The presiding judge, Oren Harris, was not the most sympathetic for a civil rights trial. After serving as an Arkansas congressman for a quarter of a century, Harris was nominated by President Lyndon B. Johnson for a federal judgeship in 1965. While in Congress, Harris had signed the Southern Manifesto against the U.S. Supreme Court’s 1954 Brown U. Topeka Board of Education school desegregation decision and had voted against the Civil Rights Act of 1964. “He was not considered a strong supporter of civil rights,” notes his entry in the online Encyclopedia of Arkansas History and Culture. The trial began at 9:35 a.m. on Oct. 14, 1975, when an all-white jury of seven women and five men were selected to hear the case. This was after seven African Americans were discharged from the jury because of preemptory challenges from the defendant’s attorneys. Three days into the trial, Judge Harris ordered a directed verdict from the jury to drop the mayor, the six aldermen, and Norman Draper from the case. He ruled that they were not responsible “in any way” for Russ’ death. The mayor and aldermen had not been present when Russ was killed, and Draper was still a trainee at the time of the shooting.

On the fourth and final day of the trial, the jury deliberated for three hours before acquitting Ratliff and Green on all charges. NAACP lawyers took the case to the 8th Circuit Appeals Court, which upheld the dismissal of the mayor, the aldermen and Draper, and the verdict acquitting Green. It did, however, order a new trial for Ratliff on the grounds that, “under any version of the incident [Ratliff] must be held to have used excessive force on his prisoner.”

In April 1979, almost eight years after Carnell Russ’ death, a jury awarded the Russ family a total of $288,000 in damages. It had little practical effect. Ratliff had since absconded from Arkansas and, even if found, had little prospect of ever paying out.


In July 1980, Clementine Russ filed a $330,000 wrongful death claim against the state of Arkansas. She maintained that it was liable for her husband’s death since, “As a result of the policies of the state of Arkansas, a black American citizen was shot and killed, wantonly, recklessly and intentionally by a law enforcement officer of a municipality created by the state of Arkansas.” The claim came to nothing.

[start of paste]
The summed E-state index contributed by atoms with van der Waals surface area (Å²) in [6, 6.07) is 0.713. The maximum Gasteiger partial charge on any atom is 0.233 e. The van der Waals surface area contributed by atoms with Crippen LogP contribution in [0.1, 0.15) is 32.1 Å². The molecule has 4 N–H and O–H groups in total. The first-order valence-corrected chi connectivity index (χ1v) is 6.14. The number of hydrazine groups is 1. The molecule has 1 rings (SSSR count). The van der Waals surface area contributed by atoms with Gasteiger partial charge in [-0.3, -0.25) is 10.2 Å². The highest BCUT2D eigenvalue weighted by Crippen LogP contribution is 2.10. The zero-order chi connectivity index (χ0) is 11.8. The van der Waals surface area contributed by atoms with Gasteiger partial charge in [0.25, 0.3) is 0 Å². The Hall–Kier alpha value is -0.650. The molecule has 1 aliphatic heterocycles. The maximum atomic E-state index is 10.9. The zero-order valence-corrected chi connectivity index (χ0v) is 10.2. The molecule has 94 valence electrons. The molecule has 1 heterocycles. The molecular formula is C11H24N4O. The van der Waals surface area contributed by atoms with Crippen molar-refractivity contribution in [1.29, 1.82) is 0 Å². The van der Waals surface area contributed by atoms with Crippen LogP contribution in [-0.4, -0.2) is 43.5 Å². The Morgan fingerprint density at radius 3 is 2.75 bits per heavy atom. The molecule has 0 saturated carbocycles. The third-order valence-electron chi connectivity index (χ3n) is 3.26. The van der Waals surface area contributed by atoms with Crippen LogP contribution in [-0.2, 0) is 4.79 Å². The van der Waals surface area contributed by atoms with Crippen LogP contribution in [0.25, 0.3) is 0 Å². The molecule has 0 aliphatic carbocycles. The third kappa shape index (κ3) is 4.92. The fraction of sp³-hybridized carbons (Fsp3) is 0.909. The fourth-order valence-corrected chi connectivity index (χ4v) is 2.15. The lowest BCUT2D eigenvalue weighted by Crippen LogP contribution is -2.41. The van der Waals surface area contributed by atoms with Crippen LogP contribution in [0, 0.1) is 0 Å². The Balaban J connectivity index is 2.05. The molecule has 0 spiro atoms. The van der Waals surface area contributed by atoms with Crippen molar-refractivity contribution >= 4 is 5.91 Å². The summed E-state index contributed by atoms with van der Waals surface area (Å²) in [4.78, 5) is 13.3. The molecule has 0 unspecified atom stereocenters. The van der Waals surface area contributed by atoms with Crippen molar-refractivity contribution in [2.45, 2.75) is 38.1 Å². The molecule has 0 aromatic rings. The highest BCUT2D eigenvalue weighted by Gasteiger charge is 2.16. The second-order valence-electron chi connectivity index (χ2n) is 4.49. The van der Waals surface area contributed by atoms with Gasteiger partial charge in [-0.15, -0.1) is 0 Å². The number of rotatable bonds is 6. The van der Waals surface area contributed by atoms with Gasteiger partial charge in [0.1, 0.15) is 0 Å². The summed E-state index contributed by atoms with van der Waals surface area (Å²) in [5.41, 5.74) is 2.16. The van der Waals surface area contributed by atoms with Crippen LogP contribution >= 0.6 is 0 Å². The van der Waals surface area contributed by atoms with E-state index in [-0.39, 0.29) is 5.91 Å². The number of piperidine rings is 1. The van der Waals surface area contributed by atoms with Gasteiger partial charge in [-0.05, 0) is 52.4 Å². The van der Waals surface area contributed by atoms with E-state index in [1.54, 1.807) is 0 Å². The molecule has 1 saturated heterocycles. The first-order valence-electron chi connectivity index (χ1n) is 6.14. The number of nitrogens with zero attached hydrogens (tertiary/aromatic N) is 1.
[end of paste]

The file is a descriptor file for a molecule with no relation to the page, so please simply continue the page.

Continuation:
From blatantly hostile and aggressive policing, to skewed all or mostly white juries, to the lack of black police and black jurors in heavily black areas, to less than impartial judges, to unconcerned federal agencies, to the procedural intricacies and bureaucracy of the criminal justice system that seem designed to block rather than to ensure equity, Carnell Russ’ case vividly illustrates the reasons why many African Americans today are skeptical that color-blind justice can exist in the United States. Although some problems have been fixed in some places, many of the themes in Russ’ case still remain painfully evident today, over 40 years later.

The Russ family has never given up its fight for justice and has never forgotten Carnell Russ’ tragically short life. Through their efforts, the Lincoln County NAACP branch was renamed the Carnell Russ branch, the only one in the state named after an individual. Four years ago, Leatrice Russ-Glenns, Carnell Russ’ sister, successfully helped to establish Carnell Russ Day Community Unity Festival in Star City. Supported by the office of the mayor, the day offers a series of events to bring together the black and white communities. It is underpinned by Russ-Glenns’ conviction that an honest reckoning with the past can provide a valuable lesson for today, and help to lay the groundwork for community reconciliation and the hope of a brighter future. If that can happen, she believes, there may yet still be a positive legacy for her brother’s death.

Carnell Russ Day Community Unity Festival will be held on Saturday, Oct. 11, at the Star City Civic Center, 201 Lincoln Ave., from 9 a.m. to 5:30 p.m. It’s free and open to the public.

John A. Kirk is George W. Donaghey Distinguished Professor and Chair of the History Department at the University of Arkansas at Little Rock. His new book, an edited collection of essays, “Race and Ethnicity in Arkansas: New Perspectives,” will be published by the University of Arkansas Press in December.